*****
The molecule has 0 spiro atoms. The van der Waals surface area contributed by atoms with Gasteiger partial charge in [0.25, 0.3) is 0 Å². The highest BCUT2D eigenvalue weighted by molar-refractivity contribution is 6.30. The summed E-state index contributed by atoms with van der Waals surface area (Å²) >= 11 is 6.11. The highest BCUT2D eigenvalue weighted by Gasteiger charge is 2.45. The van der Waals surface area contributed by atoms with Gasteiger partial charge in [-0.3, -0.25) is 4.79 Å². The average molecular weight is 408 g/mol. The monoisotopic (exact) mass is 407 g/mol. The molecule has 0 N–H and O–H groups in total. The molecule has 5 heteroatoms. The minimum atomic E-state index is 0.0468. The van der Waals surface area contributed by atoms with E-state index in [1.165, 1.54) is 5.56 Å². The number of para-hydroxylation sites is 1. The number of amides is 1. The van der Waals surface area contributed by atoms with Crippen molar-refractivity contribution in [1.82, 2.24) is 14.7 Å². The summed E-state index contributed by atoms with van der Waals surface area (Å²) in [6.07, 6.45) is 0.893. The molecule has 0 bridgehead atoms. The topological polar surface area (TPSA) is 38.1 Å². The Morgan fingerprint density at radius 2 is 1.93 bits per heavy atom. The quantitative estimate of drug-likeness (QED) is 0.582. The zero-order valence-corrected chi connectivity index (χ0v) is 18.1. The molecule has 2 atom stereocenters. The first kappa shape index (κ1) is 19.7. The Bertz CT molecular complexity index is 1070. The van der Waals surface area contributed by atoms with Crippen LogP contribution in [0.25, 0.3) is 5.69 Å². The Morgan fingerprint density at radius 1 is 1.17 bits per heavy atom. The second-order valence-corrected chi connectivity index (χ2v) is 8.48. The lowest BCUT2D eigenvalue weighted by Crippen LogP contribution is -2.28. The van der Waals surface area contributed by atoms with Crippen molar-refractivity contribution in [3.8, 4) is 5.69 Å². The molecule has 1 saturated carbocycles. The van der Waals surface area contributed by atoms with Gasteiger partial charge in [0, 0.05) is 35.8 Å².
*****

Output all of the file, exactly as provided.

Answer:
The molecule has 0 spiro atoms. The van der Waals surface area contributed by atoms with Gasteiger partial charge in [0.25, 0.3) is 0 Å². The highest BCUT2D eigenvalue weighted by molar-refractivity contribution is 6.30. The summed E-state index contributed by atoms with van der Waals surface area (Å²) >= 11 is 6.11. The highest BCUT2D eigenvalue weighted by Gasteiger charge is 2.45. The van der Waals surface area contributed by atoms with Gasteiger partial charge in [-0.3, -0.25) is 4.79 Å². The average molecular weight is 408 g/mol. The monoisotopic (exact) mass is 407 g/mol. The molecule has 0 N–H and O–H groups in total. The molecule has 5 heteroatoms. The minimum atomic E-state index is 0.0468. The van der Waals surface area contributed by atoms with E-state index in [1.165, 1.54) is 5.56 Å². The number of para-hydroxylation sites is 1. The number of amides is 1. The van der Waals surface area contributed by atoms with Crippen molar-refractivity contribution in [1.82, 2.24) is 14.7 Å². The summed E-state index contributed by atoms with van der Waals surface area (Å²) in [6.07, 6.45) is 0.893. The molecule has 0 bridgehead atoms. The topological polar surface area (TPSA) is 38.1 Å². The Morgan fingerprint density at radius 2 is 1.93 bits per heavy atom. The quantitative estimate of drug-likeness (QED) is 0.582. The zero-order valence-corrected chi connectivity index (χ0v) is 18.1. The molecule has 2 atom stereocenters. The first kappa shape index (κ1) is 19.7. The Bertz CT molecular complexity index is 1070. The van der Waals surface area contributed by atoms with Crippen LogP contribution in [0.25, 0.3) is 5.69 Å². The Morgan fingerprint density at radius 1 is 1.17 bits per heavy atom. The second-order valence-corrected chi connectivity index (χ2v) is 8.48. The lowest BCUT2D eigenvalue weighted by Crippen LogP contribution is -2.28. The van der Waals surface area contributed by atoms with Crippen molar-refractivity contribution in [3.8, 4) is 5.69 Å². The molecule has 1 saturated carbocycles. The van der Waals surface area contributed by atoms with Gasteiger partial charge in [0, 0.05) is 35.8 Å².